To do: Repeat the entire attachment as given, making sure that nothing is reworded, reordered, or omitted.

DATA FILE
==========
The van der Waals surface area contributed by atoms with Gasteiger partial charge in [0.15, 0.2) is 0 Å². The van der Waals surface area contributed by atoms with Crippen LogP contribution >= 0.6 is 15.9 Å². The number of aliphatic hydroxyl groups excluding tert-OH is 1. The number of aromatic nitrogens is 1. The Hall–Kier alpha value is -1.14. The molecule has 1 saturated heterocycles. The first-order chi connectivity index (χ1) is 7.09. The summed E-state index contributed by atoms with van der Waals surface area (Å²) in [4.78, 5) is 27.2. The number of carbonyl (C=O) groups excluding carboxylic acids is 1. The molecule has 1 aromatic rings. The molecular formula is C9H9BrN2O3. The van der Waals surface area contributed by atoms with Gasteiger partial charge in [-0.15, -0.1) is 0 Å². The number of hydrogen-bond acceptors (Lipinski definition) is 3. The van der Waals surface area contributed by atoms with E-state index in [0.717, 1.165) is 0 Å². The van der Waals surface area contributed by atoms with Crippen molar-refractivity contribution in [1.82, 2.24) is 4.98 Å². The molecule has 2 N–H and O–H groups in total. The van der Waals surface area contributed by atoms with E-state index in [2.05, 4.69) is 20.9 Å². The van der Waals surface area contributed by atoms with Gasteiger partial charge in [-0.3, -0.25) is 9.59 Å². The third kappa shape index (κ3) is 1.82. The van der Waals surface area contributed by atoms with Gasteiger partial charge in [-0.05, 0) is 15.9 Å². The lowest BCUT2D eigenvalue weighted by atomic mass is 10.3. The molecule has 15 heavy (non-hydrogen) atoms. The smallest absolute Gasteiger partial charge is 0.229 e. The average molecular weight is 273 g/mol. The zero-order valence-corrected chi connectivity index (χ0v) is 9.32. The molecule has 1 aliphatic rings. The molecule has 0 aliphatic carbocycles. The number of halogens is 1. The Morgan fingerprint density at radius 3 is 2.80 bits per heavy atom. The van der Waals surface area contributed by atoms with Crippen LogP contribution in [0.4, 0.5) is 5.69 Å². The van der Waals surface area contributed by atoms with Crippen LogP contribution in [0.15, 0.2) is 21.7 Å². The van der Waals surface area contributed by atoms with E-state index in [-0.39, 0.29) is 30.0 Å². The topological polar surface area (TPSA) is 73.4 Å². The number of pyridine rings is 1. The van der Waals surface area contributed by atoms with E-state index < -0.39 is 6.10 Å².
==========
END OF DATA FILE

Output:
The van der Waals surface area contributed by atoms with Gasteiger partial charge in [0.15, 0.2) is 0 Å². The van der Waals surface area contributed by atoms with Crippen LogP contribution >= 0.6 is 15.9 Å². The number of aliphatic hydroxyl groups excluding tert-OH is 1. The number of aromatic nitrogens is 1. The Hall–Kier alpha value is -1.14. The molecule has 1 saturated heterocycles. The first-order chi connectivity index (χ1) is 7.09. The summed E-state index contributed by atoms with van der Waals surface area (Å²) in [4.78, 5) is 27.2. The number of carbonyl (C=O) groups excluding carboxylic acids is 1. The molecule has 1 aromatic rings. The molecular formula is C9H9BrN2O3. The van der Waals surface area contributed by atoms with Gasteiger partial charge in [-0.15, -0.1) is 0 Å². The number of hydrogen-bond acceptors (Lipinski definition) is 3. The van der Waals surface area contributed by atoms with E-state index in [0.717, 1.165) is 0 Å². The van der Waals surface area contributed by atoms with Crippen molar-refractivity contribution in [1.82, 2.24) is 4.98 Å². The molecule has 2 N–H and O–H groups in total. The van der Waals surface area contributed by atoms with E-state index in [2.05, 4.69) is 20.9 Å². The van der Waals surface area contributed by atoms with Gasteiger partial charge in [-0.3, -0.25) is 9.59 Å². The third kappa shape index (κ3) is 1.82. The van der Waals surface area contributed by atoms with Gasteiger partial charge in [-0.05, 0) is 15.9 Å². The lowest BCUT2D eigenvalue weighted by atomic mass is 10.3. The molecule has 15 heavy (non-hydrogen) atoms. The smallest absolute Gasteiger partial charge is 0.229 e. The average molecular weight is 273 g/mol. The zero-order valence-corrected chi connectivity index (χ0v) is 9.32. The molecule has 1 aliphatic rings. The molecule has 0 aliphatic carbocycles. The number of halogens is 1. The Morgan fingerprint density at radius 3 is 2.80 bits per heavy atom. The van der Waals surface area contributed by atoms with Crippen LogP contribution in [0.4, 0.5) is 5.69 Å². The van der Waals surface area contributed by atoms with Crippen LogP contribution in [0.15, 0.2) is 21.7 Å². The van der Waals surface area contributed by atoms with E-state index in [-0.39, 0.29) is 30.0 Å². The topological polar surface area (TPSA) is 73.4 Å². The number of pyridine rings is 1. The van der Waals surface area contributed by atoms with E-state index < -0.39 is 6.10 Å².